Just watched a great movie that came out on DVD this week, The Lookout. I had heard a lot about it earlier this year on the excellent Filmspotting podcast; it had a cup of coffee in the theaters without much notice, but the Filmspotting review, star Joseph Gordon-Levitt (Brick, 10 Things I Hate About You) and director-writer Scott Frank (Out of Sight, Get Shorty) were enough to get me to rent it. In a nutshell, it's about a former star high school hockey player who suffers brain damage in a car accident and gets caught up in a plot to rob a bank. Great acting and interesting plot; I highly recommend it.
I've got a busy weekend ahead: I'm running 13 miles in the morning, playing in my company's golf tournament tomorrow afternoon, and then in an Easter Seals softball tournament on Sunday. Funny to think that will be the only time I play softball all year, after all the games I've played over the last 16 years.
Let the bullets roll...
- This hit the wires a few days ago, but I had to make mention of the "Duct Tape Bandit" and his clever disguise. Must have felt good when the cops took the tape off. I've said it before and I'll say it again: I am constantly amazed at the depths of stupidity people will display.
- Seems like there have been of celebrity deaths lately: Merv Griffin, Phil Rizzuto, Tom Snyder. One that didn't get a lot of press stateside was that of the great Sam Pollock, who was the mastermind behind the Montreal Canadiens' powerhouse teams of the 1960s and 1970s. He was 81. In the 14 years he was GM of the Habs, they won nine Stanley Cups, including four straight from 1976-80. That latter squad, which featured superstars like Guy Lafleur, Ken Dryden, Jacques Lemaire, Larry Robinson, Steve Shutt, and Serge Savard, was for my money the best NHL team ever. While Gretzky's Oilers got more attention in the '80s, that Montreal team was simply dominant. Pollock later went on to be president of the Toronto Blue Jays from 1995 to 2000, but unfortunately they didn't have similar success.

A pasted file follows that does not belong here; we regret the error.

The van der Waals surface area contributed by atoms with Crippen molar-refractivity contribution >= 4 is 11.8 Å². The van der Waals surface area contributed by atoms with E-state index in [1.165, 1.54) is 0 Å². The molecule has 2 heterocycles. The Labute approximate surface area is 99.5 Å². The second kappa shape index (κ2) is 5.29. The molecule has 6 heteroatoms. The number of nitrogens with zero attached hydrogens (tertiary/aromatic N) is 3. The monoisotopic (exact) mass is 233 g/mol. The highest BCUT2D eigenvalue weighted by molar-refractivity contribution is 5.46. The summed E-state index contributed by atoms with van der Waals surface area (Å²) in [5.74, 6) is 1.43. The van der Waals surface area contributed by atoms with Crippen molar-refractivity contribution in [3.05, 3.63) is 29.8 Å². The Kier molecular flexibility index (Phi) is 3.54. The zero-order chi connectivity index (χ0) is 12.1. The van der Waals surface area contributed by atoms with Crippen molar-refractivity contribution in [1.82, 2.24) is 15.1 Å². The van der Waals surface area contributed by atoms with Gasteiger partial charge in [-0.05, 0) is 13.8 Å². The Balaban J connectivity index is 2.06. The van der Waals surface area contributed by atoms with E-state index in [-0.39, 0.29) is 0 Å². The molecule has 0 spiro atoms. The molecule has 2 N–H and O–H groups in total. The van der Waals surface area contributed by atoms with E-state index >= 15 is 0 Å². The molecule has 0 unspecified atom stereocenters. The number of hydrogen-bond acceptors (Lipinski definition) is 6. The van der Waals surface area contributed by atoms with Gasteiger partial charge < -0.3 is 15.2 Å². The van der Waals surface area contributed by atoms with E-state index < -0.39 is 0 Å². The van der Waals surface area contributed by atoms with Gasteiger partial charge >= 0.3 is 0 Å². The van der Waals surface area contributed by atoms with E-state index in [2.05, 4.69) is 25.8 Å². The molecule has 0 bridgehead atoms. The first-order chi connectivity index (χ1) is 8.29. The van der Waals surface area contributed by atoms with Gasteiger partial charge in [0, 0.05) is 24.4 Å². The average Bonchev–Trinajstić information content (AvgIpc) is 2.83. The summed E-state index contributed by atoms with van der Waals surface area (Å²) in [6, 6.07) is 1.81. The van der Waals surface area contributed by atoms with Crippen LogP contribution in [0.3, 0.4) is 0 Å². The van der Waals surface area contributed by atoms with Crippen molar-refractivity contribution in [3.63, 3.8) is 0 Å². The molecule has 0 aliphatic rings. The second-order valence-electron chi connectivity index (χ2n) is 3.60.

- Great news for Leafs fans: Newly acquired forward Mark Bell will serve six months in jail after pleading no contest to drunken driving. As part of his settlement deal, he'll be allowed to serve the jail time after each of the next two NHL seasons. Bell had a blood-alcohol level nearly twice the legal limit last September when he slammed into a car stopped at a light in the San Jose area. The other driver was injured in the accident. Bell then allegedly ran from the scene before he was picked up by police.
- The Boston Globe ran an article yesterday on an old friend of mine from UNH, Lauren Clark, who writes a great blog about Boston bars and the art of the cocktail. I'm strictly a beer drinker, but I can certainly appreciate mixed drinks. Even though they never treated me that well when I used to partake in college.